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Danny McBride’s low-budget sleeper “The Foot-Fist Way” offers a roundhouse kick to the funny bone.


The Foot Fist Way

Directed by: Jody Hill
Starring: Danny McBride, Ben Best, Mary Jane Bostic
Playing: Lagoon Cinema

just because Will Ferrell says something is great doesn’t mean it’s great. Ferrell’s had his handful of cheesy money-making movies like “Elf,” and “A Night at the Roxbury,” movies that make you wonder what his interests are – money or legitimately good films? It seems Ferrell is being sincere this time, because “The Foot Fist Way,” the new goofball, small-town-USA-is-so-backwards release is good enough to be a comedic hit of 2008. Lucky for the integrity of Ferrell’s heavy promotion.

Ten years from now, movie critics will be talking about the ’00s as the decade when awkward dry comedy reigned supreme. “Napoleon Dynamite” will be called the film that started it all with long, drawn-out jokes that make you cringe as you laugh. “The Foot Fist Way” follows very much in the same style.

Fred Simmons (Danny McBride) is a paunchy, mustachioed Tae Kwon Do instructor going through a mid-life crisis after his wife (Mary Jane Bostic) gives her new boss a hand job at an office party.

Simmons reacts like any sane Tae Kwon Do instructor would by taking out his pent-up anger on 8-year-old students and releasing his inner sexual frustration on a homely college-aged blonde who’s taking his Tae Kwon Do classes to get firmer abs.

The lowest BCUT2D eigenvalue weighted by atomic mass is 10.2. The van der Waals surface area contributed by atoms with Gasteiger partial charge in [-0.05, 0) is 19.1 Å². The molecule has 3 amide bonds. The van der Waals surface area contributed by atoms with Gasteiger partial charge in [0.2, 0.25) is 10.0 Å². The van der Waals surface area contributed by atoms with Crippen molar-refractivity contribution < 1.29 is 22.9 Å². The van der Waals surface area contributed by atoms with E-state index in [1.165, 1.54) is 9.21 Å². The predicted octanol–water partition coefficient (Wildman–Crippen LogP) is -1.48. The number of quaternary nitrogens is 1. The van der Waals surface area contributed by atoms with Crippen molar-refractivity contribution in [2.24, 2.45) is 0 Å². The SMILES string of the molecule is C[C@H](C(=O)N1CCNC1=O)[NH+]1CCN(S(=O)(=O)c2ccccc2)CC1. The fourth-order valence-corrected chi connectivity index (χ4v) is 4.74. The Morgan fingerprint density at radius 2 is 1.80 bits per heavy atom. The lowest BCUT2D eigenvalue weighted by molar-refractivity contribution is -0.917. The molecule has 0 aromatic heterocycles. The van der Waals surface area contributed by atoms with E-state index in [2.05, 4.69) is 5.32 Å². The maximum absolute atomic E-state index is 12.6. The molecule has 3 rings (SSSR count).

Everything about Simmons is a joke. His ignorant, overly confident attitude is established from the very beginning, when he and a couple of his students are offering a demo in a mall parking lot. Before going out to perform, he psyches himself up by asking his two students, “Who’s the king of the Demo?”

“You are,” the students respond.”

“You’re G–damned right I am,” says Simmons. You’ve seen this character before. The protagonist is arrogant and overly confident, but at the slightest sign of something going awry, he cries like a baby or punches something, showing audiences a weak spot in the supposed stonewall façade. Think of Ferrell’s characters Ron Burgundy or Ricky Bobby; their over-the-top antics create suspense as the audience waits for their inevitable hilarious blow-up and the resulting downfall.

“The Foot Fist Way” is more than a comedy about kicking people in the face. It’s also a love story, and beyond that, it’s a classic tale of good defeating evil. The formal tenants of Tae Kwon Do: Courtesy, Integrity, Perseverance, Self-Control and Indomitable Spirit seem to be the antithesis of everything Simmons does throughout the film. Before seeing it, you pretty much know what is going to happen.

The dead-pan awkward comedy is beginning to become played out, but “The Foot Fist Way” redeems itself by allowing the funniest parts to shine through without glaring obviousness. It’s the regular stuff that gets some of the best laughs, like when they are on a trip to a martial arts expo and Simmons says to a couple of his students, “I told you you should have peed before we left. Now by the time we get there all the good throwing stars will be gone.”

Music is seemingly nonexistent in the film, making the audience feel like they are part of the tension. There are many awkward scenes where you wish you could get up and tell Simmons to stop being an idiot.

It’s the classic, football-in-the-nuts kind of comedy that will make you cringe and laugh as elderly and frail women get beaten and young kids get picked on. They start as gags, but if you layer a good story and plot around them, you can’t deny that “The Foot Fist Way” is enjoyable. Formulaic, but it works.

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